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Apple is just getting started with it's long-term plan to dominate India's smartphone mark...Of all the different strategies Apple has to increase sales and revenue, this is the best.Take a country where Apple is under-represented, and go all in on it.This india push will make Apple king of the world, and once they're done there, they can get into other large markets they're currently not serving well, Brazil and south america (apple products way overpriced), and so on.
I love this much more than trying to squeeze existing customers for service revenue ... this is a plain hardware game, where Apple is good, and adds the most value to the world.
I have no doubt India will have a higher % of Apple products than China in a few years, and close to the USA - Apple is currently leaving an unbelievable amount of money on the table in India, time to take it.
I know Google is working on it, but they will run into the same issues all incumbents run into they'd have to take a huge risk, kill the goose laying the golden eggs, and bet everything on a brand new untested technology that's chat based.
Guess what they'll never do that.
If you make 10Bn/quarter or whatever it is with a product, it's impossible to replace that product.So startups will come and do it, since they have nothing to lose, and google will be replaced over the next few years. You're welcome.
Apple expected to lay iOS 17 sideloading groundwork at WWDC 2023jimh2 said:@thrang Excellent points about the rest of us being compromised by the schmuck who lets a side loaded App run sweep up their contacts. I can hardly wait for the unsolicited texts, emails and maybe even snail mail. Nothing like being collateral damage to something you had nothing to do with. For the naysayers think about Tik Tok releasing their app to side load where they can do anything they see fit. If there are complaints about privacy now wait until the side loads start.
You have friends with Android phones, yes? Do they constantly send you emails? Lol. Give up on your addiction to worry, your life will be better.Normal people will continue using the Apple App store and never even know about this.
In fact when Apple loses its monopoly on the app store, they can then make the store rules as restrictive as they want, without running into issues with regulators. Epic doesn't wanna pay? OFF they go! And so on.
I've argued for years that Apple's total control - or control freakery if you want to call it that - over the app store is actually to their detriment.Having total control means Apple has to follow the orders of every government anywhere - whatever they want to ban, for whatever reason, Apple has to comply.When they give up control of app stores, censorship will get a lot harder, but for Apple, it's only positive because they're not the ones who have to deal with it anymore. If Apple had no kill switch, governments can't ask it to ban apps. If they have a kill switch, governments will ask Apple to ban apps, and Apple must comply or else lose markets. Apple can't afford to piss off the Chinese government. Or the Indian government. Or the US ... or russia... or any country of any size.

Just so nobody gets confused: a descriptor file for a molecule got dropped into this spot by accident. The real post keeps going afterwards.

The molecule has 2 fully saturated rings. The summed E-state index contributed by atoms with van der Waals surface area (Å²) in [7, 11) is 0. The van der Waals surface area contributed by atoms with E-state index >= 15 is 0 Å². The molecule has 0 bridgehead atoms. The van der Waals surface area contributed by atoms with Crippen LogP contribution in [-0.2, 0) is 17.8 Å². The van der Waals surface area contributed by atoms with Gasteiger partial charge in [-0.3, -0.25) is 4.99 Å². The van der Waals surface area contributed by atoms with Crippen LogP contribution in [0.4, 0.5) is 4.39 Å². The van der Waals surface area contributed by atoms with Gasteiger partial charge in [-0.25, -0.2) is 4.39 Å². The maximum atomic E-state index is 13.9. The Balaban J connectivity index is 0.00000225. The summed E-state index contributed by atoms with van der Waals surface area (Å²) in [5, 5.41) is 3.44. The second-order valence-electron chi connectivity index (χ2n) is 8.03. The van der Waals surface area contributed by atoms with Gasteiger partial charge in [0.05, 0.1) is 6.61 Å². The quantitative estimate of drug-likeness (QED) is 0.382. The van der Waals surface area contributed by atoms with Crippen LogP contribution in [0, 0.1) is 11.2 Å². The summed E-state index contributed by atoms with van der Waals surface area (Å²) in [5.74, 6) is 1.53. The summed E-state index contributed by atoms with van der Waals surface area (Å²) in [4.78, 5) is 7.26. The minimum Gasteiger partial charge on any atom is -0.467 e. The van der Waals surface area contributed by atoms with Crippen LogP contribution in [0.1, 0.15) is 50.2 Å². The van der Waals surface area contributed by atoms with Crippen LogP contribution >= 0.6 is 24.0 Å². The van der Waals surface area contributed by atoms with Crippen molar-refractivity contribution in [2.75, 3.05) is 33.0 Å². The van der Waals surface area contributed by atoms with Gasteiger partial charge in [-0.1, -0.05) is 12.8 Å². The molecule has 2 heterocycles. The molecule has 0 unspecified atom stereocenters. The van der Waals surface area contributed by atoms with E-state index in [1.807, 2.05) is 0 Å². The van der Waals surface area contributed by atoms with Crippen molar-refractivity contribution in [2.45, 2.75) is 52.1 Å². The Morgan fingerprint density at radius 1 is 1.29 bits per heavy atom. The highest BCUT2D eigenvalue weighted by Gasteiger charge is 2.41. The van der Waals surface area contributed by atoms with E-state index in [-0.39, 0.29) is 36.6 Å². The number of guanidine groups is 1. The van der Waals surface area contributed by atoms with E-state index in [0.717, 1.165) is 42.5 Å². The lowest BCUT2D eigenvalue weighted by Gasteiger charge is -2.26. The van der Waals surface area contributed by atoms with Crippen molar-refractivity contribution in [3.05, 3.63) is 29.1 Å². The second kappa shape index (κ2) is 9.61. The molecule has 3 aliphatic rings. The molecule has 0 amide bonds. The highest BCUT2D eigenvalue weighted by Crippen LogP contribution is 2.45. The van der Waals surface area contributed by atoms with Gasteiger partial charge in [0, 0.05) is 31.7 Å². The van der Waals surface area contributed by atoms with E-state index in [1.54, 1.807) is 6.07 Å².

Apple expected to lay iOS 17 sideloading groundwork at WWDC 2023gadgetcanadav2 said:Maybe Apple should create a separate sandbox on iOS for all sideloaded apps with default no access to any services. Create a separate ecosystem that can’t screw up everything else. Also would Apple be forced to provide all the programming libraries snd support to sideloaded apps? I would give them zero support and no access to the latest iOS programming libraries.
The problem is that iOS has many APIs that are buggy and allow hackers to get around that sandbox.
So sure they could build another sandbox around the sandbox, but why would that be safer? They need to fix the existing sandbox, which is supposed to do exactly what you said, but for all apps.
Thanks to the App store Apple was able to prevent many hacky apps from being deployed, since they check the code, and if the code uses unauthorized APIs, it is rejected. Some still got through. But most got caught. Without this check - we will see how leaky that sandbox really is.
I think it will need a lot of work, feeling wise. The attack surface in code is huge. If I were them I'd have a 100 people strong security fix team on standby. They have enough money, they should spend it on that.
Apple expected to lay iOS 17 sideloading groundwork at WWDC 2023If Apple is smart they'll stop the whining and hand-wringing and go all in on it.
There is literally a huge amount of apps that are waiting to be deployed on iOS but can't be deployed because of the little Apple prison which decided you can't watch p0rn or buy a crypto coin for your own protection.
Now I don't watch p0rn because I think it's actually detrimental to health, it's a dark force.
But I am in crypto and you have no idea how many people I meet who don't make apps, cripple their apps, or make lame PWAs just because of app store rules.
I can guarantee you the first 3rd party app store focused on crypto apps will make a killing. I would do it if I wasn't so busy with my actual work...
From a security perspective and as an app developer myself, with several published apps in the app store, I can say that Apple's iOS security is not strong enough to handle this right now. So from a tech perspective, they need to seriously fortify iOS.
Apps live in little boxes and their interactions with the system at large are limited to certain things - but because this was only developed over time, and isn't really well thought out or implemented, there are endless loopholes and hacks to get around it. So fixing this is the biggest engineering challenge.But the opportunity this presents is massive and if Apple plays it right they will increase sales of their hardware, simply because more and more interesting software is now available.